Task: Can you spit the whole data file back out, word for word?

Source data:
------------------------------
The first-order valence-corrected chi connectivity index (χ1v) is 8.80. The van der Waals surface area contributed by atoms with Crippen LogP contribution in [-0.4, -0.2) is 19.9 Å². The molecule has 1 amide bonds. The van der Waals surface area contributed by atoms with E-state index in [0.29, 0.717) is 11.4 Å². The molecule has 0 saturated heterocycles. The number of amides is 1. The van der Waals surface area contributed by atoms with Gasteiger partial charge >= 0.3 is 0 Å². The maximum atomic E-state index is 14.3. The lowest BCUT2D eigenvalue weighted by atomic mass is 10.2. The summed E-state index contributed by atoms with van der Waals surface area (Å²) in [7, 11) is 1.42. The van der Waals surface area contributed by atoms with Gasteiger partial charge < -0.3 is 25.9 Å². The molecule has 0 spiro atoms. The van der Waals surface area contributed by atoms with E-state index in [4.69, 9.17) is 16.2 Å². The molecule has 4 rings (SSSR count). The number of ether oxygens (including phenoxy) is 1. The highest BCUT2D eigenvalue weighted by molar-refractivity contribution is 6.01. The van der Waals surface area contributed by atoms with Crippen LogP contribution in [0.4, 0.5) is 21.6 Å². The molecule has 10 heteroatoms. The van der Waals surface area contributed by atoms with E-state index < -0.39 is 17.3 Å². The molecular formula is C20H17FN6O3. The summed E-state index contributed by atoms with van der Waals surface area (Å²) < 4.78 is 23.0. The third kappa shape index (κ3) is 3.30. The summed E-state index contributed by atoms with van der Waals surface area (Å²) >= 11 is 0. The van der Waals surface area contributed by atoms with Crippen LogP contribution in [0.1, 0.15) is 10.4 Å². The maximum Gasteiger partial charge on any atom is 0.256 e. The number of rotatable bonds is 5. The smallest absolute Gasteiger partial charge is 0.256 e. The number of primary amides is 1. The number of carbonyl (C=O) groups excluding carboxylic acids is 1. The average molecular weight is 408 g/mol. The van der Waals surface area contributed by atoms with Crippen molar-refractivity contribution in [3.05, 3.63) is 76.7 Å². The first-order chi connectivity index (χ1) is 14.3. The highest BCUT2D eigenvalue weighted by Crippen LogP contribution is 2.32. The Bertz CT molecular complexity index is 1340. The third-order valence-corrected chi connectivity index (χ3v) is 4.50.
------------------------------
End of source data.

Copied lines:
The first-order valence-corrected chi connectivity index (χ1v) is 8.80. The van der Waals surface area contributed by atoms with Crippen LogP contribution in [-0.4, -0.2) is 19.9 Å². The molecule has 1 amide bonds. The van der Waals surface area contributed by atoms with E-state index in [0.29, 0.717) is 11.4 Å². The molecule has 0 saturated heterocycles. The number of amides is 1. The van der Waals surface area contributed by atoms with Gasteiger partial charge >= 0.3 is 0 Å². The maximum atomic E-state index is 14.3. The lowest BCUT2D eigenvalue weighted by atomic mass is 10.2. The summed E-state index contributed by atoms with van der Waals surface area (Å²) in [7, 11) is 1.42. The van der Waals surface area contributed by atoms with Gasteiger partial charge < -0.3 is 25.9 Å². The molecule has 0 spiro atoms. The van der Waals surface area contributed by atoms with E-state index in [4.69, 9.17) is 16.2 Å². The molecule has 4 rings (SSSR count). The number of ether oxygens (including phenoxy) is 1. The highest BCUT2D eigenvalue weighted by molar-refractivity contribution is 6.01. The van der Waals surface area contributed by atoms with Crippen LogP contribution in [0.4, 0.5) is 21.6 Å². The molecule has 10 heteroatoms. The van der Waals surface area contributed by atoms with E-state index < -0.39 is 17.3 Å². The molecular formula is C20H17FN6O3. The summed E-state index contributed by atoms with van der Waals surface area (Å²) < 4.78 is 23.0. The third kappa shape index (κ3) is 3.30. The summed E-state index contributed by atoms with van der Waals surface area (Å²) >= 11 is 0. The van der Waals surface area contributed by atoms with Crippen LogP contribution in [0.1, 0.15) is 10.4 Å². The maximum Gasteiger partial charge on any atom is 0.256 e. The number of rotatable bonds is 5. The smallest absolute Gasteiger partial charge is 0.256 e. The number of primary amides is 1. The number of carbonyl (C=O) groups excluding carboxylic acids is 1. The average molecular weight is 408 g/mol. The van der Waals surface area contributed by atoms with Crippen molar-refractivity contribution in [3.05, 3.63) is 76.7 Å². The first-order chi connectivity index (χ1) is 14.3. The highest BCUT2D eigenvalue weighted by Crippen LogP contribution is 2.32. The Bertz CT molecular complexity index is 1340. The third-order valence-corrected chi connectivity index (χ3v) is 4.50.